12 Days of Romance with @lovingthebook Day 4
Otto’s Offer by @ZinaAbbott
is the pen name used by Robyn Echols for her adult Golden Oaks series which
includes Family Secrets, the first book in the series, and her historical
the first year of her life, Robyn has lived in California. She started her
young life in San Diego and has had gradually moved northward. She has been
writing since she was in junior high school.
working several jobs, including that of being a rural carrier and union steward
for the California Rural Letter Carriers’ Association, she has spent years
learning and teaching family history topics. She enjoys focusing on history
from a genealogist’s perspective by seeking out the details of everyday life in
the past. Several of her family history articles have been published in
with her husband in California near the “Gateway to Yosemite.” When
she is not piecing together novel plots and characters, she enjoys piecing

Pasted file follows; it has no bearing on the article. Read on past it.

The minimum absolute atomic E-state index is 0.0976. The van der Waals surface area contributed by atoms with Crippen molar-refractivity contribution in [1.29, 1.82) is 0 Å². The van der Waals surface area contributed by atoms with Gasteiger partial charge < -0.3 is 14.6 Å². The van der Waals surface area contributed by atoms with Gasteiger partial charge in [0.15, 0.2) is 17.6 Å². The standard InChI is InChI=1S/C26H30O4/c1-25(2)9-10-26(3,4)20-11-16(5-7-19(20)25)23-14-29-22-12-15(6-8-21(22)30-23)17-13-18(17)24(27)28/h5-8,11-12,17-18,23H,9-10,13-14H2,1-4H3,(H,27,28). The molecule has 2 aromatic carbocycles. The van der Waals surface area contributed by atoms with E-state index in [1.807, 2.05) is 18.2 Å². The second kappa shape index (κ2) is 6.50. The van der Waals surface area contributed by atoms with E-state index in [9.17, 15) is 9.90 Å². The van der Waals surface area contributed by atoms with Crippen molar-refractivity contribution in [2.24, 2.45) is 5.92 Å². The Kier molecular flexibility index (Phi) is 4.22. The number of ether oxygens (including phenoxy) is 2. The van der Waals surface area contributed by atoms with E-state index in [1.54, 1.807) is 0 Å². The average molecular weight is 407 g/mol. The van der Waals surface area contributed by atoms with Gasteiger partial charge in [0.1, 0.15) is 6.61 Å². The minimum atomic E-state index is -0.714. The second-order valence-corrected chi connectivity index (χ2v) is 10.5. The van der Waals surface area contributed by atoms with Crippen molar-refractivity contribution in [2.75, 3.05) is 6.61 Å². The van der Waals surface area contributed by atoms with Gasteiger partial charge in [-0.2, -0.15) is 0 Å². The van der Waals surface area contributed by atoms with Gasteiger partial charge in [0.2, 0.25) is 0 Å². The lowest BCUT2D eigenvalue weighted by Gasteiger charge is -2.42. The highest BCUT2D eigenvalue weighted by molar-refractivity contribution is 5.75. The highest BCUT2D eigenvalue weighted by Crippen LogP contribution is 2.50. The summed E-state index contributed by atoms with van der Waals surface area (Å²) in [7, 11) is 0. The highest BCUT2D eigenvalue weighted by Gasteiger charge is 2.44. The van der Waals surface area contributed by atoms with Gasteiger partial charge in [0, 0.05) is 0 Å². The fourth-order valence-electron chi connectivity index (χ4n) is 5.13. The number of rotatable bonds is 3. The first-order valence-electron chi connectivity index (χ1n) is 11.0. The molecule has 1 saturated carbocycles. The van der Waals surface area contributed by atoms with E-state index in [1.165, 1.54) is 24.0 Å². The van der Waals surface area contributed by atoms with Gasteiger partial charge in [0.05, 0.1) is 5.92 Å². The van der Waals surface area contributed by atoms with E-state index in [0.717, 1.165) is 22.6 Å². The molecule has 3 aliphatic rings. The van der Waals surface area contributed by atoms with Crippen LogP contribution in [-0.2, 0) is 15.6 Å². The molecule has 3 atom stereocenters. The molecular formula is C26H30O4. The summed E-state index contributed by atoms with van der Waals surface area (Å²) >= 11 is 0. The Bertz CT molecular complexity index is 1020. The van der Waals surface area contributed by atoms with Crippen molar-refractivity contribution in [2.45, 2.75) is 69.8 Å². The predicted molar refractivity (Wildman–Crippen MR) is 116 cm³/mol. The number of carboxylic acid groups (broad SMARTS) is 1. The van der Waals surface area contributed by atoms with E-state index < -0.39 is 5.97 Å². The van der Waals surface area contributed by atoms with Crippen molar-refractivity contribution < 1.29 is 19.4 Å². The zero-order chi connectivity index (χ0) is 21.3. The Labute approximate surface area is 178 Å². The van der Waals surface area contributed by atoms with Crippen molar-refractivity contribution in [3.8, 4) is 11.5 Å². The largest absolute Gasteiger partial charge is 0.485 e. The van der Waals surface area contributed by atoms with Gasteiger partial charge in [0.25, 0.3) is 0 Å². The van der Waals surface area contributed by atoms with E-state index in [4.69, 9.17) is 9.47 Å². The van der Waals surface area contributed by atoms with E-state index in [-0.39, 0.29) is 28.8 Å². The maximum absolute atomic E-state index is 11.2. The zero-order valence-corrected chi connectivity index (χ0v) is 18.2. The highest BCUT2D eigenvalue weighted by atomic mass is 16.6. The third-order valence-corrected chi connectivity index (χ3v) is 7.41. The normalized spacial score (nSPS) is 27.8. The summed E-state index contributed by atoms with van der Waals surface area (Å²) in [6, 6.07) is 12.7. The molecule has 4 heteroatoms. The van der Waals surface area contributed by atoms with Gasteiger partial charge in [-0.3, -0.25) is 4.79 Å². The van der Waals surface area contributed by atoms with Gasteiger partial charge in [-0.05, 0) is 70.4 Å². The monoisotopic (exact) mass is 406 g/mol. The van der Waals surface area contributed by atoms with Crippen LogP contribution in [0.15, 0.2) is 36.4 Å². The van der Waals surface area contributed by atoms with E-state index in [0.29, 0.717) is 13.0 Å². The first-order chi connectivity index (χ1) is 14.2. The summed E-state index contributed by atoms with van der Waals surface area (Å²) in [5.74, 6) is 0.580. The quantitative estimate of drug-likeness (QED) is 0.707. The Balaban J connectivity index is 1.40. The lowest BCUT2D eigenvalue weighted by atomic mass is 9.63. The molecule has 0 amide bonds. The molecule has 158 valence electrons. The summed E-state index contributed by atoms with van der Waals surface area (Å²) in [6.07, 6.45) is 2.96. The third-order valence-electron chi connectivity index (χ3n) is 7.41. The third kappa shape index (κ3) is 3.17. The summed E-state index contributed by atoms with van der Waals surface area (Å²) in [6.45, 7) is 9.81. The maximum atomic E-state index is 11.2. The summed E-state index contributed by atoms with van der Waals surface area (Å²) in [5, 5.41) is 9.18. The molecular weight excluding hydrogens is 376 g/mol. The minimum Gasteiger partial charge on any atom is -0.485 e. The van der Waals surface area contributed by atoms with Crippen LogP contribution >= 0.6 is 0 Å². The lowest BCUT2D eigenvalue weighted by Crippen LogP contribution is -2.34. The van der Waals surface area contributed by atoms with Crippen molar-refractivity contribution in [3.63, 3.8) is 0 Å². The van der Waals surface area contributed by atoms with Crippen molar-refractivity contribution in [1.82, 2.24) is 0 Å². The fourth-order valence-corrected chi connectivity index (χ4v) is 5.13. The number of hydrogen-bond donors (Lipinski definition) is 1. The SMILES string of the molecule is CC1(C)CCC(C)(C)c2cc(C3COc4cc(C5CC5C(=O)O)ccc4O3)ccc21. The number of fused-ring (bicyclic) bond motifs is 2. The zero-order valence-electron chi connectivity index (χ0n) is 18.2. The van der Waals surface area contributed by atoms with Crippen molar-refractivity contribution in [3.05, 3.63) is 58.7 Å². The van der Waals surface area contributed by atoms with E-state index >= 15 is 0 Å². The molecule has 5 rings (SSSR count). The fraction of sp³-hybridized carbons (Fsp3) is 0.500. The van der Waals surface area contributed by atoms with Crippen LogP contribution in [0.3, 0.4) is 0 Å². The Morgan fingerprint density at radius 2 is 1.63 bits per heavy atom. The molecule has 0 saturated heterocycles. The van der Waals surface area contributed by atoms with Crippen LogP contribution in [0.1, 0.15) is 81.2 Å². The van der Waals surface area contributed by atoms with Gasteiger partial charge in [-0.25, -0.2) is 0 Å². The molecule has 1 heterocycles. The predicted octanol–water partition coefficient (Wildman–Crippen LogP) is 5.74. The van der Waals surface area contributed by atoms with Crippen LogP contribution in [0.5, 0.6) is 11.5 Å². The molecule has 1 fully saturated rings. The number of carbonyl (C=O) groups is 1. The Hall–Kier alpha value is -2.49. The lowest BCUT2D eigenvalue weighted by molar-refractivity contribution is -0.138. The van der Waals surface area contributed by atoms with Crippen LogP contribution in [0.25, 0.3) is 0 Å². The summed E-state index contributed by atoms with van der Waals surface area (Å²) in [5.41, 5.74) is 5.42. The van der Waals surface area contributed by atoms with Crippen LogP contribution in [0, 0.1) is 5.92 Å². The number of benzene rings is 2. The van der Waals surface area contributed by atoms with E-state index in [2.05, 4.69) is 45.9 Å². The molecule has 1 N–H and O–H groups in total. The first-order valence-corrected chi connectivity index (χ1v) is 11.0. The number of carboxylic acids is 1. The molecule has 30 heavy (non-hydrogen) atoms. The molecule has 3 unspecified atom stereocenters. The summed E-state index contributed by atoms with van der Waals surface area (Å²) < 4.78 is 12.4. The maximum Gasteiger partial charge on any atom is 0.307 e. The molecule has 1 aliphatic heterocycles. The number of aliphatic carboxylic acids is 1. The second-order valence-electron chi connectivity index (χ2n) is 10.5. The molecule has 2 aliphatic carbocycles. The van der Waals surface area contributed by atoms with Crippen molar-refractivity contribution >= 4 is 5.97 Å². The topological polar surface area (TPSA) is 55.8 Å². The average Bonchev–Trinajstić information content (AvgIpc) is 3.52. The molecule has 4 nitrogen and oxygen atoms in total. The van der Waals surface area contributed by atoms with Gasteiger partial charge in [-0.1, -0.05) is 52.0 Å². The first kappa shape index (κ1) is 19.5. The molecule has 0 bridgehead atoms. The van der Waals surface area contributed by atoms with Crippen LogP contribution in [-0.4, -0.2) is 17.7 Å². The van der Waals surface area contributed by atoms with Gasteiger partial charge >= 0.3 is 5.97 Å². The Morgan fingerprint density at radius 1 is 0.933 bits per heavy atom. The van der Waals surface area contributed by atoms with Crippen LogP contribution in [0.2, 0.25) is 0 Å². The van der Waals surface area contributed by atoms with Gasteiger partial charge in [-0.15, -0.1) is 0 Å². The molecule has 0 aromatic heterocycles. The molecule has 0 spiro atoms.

together quilt blocks.
homestead near Abilene, Kansas and a limp as a result of an arrow shot in his
low back while with the 16th Kansas Cavalry on the Powder River Expedition in
1865. What he doesn’t have is a wife. Then again, what woman would want to
marry a cripple?
only does the man who sent for her reject her, he tries to sell her to the
local brothel to recoup his fee. Otto offers to marry her, but she rejects him
in favor of a job with his relatives.
Will Otto’s offer still stand when
trouble from Libby’s past catches up with her?
name. I will do so only if you call me Libby. And to answer your question, I
don’t think most women like hearing tales of pain and suffering, especially
about their kin, or if it’s only for the sake of glorifying in such matters.
Otherwise, I think women are stronger than you realize. I believe your mother
would want to know what you’ve been through, especially if it still affects
your life, rather than being kept in the dark.”
followed, Libby took another sip. “I appreciate knowing your story, Mr.
doesn’t give you nightmares.”
chose her words carefully. “I appreciate knowing your attitude about tribal
people. As you can see, my native heritage is written on my face. There are
many people who look down on me because of it.”
think I’m one of them.”